‘I opened this book with high expectations. They have been admirably fulfilled.  Here we have a stand alone thriller about two lonely people who pursue a relationship of monthly weekends together in remote spots.  Suddenly one of these two fails to get to the rendezvous-vous and the other realises how very limited her knowledge of her  companion is . . . Gradually the reader pieces together some of the facts as an atmosphere of rising tension envelops everything. The intelligent way Jay, Lisa and others plan their actions is enjoyable and the suspense of the tale is palpable.’


One of the ten greatest novels in the French language?

Posted on Sep 9, 2015 in Germinal, great French novels, Zola | 2 Comments

41Lo5Bu7uRL._AA160_That was Gide’s view of Émile Zola’s 1885 novel, Germinal. And what a stupendous work it is. I read the Penguin edition in an excellent translation by Roger Pearson. (Alas my French couldn’t cope with this 532 page novel with its complex – though always accessible – descriptions of mining technology). It tells the story of the arrival of a young unemployed railway worker who arrives at Le Voreux mine in northern France, becomes a miner, takes up socialist ideas, and leads a strike. The living and working conditions of the miners and their families are degrading, their poverty extreme, and yet there is a vitality about them which prevents Germinal from being a gloomy read, in spite of the terrible events that transpire. The unbridled sexuality of the young people, some really still children, is described in a way that would have totally impossible in an English novel of the time and there is much that shocks even today.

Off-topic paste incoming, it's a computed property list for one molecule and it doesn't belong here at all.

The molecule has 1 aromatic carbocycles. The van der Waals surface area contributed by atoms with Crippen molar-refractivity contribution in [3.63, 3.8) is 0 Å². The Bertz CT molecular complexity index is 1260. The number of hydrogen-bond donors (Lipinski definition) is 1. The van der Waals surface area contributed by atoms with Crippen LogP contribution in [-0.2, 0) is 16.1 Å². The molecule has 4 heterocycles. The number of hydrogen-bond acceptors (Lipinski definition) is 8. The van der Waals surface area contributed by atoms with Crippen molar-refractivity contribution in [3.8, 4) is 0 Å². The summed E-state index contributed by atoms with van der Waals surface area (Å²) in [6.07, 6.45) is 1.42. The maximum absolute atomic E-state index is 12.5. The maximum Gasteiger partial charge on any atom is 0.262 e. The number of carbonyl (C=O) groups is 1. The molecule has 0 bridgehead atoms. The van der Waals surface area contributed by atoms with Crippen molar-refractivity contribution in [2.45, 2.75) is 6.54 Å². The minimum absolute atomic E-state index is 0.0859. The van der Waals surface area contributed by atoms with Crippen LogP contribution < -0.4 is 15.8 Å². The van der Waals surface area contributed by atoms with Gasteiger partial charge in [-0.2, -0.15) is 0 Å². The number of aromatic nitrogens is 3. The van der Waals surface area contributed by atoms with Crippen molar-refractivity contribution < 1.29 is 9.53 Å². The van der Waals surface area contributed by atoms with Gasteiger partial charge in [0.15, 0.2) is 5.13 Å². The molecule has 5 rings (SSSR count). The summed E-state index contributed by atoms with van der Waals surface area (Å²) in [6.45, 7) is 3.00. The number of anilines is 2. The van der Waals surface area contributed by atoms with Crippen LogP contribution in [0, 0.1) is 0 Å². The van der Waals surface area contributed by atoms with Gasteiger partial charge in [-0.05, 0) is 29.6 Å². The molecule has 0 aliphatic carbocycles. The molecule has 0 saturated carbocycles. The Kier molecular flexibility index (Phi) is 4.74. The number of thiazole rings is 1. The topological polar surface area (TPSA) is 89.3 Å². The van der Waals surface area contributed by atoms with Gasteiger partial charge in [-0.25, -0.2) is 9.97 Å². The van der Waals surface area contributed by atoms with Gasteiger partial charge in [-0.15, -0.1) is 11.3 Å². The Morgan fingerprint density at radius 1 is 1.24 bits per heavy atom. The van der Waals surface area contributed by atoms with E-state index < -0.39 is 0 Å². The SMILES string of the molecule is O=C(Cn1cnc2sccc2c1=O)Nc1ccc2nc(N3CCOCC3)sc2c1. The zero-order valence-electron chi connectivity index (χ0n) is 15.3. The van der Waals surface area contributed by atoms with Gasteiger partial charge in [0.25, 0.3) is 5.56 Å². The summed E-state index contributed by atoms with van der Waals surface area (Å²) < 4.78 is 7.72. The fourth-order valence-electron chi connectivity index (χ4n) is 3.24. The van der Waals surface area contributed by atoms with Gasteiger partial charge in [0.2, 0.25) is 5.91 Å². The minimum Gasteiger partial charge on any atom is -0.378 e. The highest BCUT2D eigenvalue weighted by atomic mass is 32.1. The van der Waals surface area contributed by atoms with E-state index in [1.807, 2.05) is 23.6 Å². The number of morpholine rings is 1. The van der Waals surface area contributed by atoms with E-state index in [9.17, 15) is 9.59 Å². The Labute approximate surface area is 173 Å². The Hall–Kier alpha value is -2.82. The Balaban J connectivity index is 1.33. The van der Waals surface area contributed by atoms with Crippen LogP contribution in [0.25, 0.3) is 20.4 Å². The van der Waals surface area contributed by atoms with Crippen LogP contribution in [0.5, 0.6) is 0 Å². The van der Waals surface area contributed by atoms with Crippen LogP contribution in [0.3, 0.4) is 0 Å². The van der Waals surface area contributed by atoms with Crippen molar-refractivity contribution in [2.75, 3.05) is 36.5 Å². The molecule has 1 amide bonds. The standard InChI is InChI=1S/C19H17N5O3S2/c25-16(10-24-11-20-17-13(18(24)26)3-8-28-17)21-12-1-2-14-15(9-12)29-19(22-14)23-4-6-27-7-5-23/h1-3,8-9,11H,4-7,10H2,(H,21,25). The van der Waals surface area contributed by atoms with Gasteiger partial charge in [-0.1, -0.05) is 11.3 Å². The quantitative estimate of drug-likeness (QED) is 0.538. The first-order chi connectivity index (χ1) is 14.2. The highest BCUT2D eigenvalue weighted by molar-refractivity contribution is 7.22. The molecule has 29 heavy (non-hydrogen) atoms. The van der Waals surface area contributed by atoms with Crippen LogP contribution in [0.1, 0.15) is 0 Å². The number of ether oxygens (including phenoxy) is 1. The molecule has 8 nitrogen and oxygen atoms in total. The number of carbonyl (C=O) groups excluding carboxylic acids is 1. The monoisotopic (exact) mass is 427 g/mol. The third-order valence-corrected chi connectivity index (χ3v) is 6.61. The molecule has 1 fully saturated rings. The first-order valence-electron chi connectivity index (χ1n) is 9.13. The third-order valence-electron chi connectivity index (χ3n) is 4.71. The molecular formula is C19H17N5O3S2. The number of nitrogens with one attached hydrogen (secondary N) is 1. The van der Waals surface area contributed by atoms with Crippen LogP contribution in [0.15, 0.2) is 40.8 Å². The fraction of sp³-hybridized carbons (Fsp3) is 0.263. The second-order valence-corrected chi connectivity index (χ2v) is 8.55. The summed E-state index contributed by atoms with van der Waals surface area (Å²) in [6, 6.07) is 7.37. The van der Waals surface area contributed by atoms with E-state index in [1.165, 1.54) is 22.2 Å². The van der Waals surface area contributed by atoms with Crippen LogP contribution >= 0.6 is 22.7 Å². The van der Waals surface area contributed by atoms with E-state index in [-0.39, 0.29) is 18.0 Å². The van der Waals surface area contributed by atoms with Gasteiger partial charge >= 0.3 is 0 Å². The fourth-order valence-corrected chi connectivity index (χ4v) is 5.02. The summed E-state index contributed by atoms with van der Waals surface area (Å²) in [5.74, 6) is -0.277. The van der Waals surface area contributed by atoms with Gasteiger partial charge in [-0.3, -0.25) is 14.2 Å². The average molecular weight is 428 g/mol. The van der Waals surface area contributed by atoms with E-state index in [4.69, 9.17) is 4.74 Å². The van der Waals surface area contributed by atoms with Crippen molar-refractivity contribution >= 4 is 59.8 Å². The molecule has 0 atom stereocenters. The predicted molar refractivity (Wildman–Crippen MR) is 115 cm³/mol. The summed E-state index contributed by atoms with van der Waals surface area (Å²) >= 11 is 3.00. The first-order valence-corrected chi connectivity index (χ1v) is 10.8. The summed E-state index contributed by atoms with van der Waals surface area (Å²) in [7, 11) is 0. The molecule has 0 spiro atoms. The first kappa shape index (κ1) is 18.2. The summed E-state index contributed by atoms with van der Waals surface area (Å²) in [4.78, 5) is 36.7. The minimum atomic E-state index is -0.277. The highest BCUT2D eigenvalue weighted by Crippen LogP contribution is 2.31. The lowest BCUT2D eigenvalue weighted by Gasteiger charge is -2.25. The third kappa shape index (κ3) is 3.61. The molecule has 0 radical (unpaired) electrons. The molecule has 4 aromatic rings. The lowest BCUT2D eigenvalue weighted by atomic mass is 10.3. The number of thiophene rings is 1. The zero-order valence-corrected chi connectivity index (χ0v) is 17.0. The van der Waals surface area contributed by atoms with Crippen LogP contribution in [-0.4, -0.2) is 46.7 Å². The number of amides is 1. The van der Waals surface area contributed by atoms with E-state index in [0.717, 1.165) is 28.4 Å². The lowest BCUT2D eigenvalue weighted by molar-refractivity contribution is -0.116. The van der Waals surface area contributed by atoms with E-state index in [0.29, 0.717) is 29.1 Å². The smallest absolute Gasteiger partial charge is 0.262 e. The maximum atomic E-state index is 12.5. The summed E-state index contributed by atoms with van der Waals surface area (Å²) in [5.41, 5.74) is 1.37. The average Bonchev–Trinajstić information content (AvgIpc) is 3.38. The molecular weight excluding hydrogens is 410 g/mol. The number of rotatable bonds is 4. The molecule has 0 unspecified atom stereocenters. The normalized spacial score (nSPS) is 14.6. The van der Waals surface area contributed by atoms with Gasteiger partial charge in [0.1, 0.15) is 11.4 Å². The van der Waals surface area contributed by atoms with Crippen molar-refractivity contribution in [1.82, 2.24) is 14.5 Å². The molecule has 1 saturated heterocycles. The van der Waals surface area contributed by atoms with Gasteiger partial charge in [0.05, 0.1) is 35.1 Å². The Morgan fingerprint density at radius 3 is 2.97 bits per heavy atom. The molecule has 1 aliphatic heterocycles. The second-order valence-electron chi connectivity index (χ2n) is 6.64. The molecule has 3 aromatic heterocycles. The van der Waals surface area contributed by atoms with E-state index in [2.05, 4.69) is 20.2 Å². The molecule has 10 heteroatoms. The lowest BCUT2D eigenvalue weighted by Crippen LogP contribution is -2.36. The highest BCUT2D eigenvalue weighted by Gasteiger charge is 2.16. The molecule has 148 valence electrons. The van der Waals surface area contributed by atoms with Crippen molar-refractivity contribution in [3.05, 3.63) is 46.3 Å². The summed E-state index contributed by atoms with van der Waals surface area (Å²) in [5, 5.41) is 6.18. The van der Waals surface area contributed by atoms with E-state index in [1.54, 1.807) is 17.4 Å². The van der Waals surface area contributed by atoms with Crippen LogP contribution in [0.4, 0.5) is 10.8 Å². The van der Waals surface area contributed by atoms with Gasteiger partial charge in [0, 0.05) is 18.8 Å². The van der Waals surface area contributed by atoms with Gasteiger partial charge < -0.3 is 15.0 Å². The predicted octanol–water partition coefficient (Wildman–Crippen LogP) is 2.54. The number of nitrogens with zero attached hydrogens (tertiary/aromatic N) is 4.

I read the accounts of the conditions underground with special interest because my father’s father was a miner in the West Riding in the twenties and thirties. Of course by then women and children were no longer working underground as they are in Germinal and there had been technological advances, but the basic conditions were essentially the same and it was still dangerous, filthy, back-breaking work in often suffocating heat.

Zola was already a hero of mine for his intervention in the Dreyfus affair and his ‘J’Accuse’ letter that sent him into temporary exile in England. This book has confirmed my view of his status. After his death in 1902 around 50,00 people, including a delegation of miners,  followed his coffin, chanting ‘Germinal! Germinal! Germinal!’, a amazing and moving tribute.

As a postscript, I wonder what would the other nine greatest books be? I haven’t read enough to make an informed decision, but Proust’s À la recherche du temps perdu would have to be one, Flaubert’s Madame Bovary, something by Balzac and Stendal, and Camus’s The Plague. Also Les Liaisons Dangereuses? Suggestions welcome.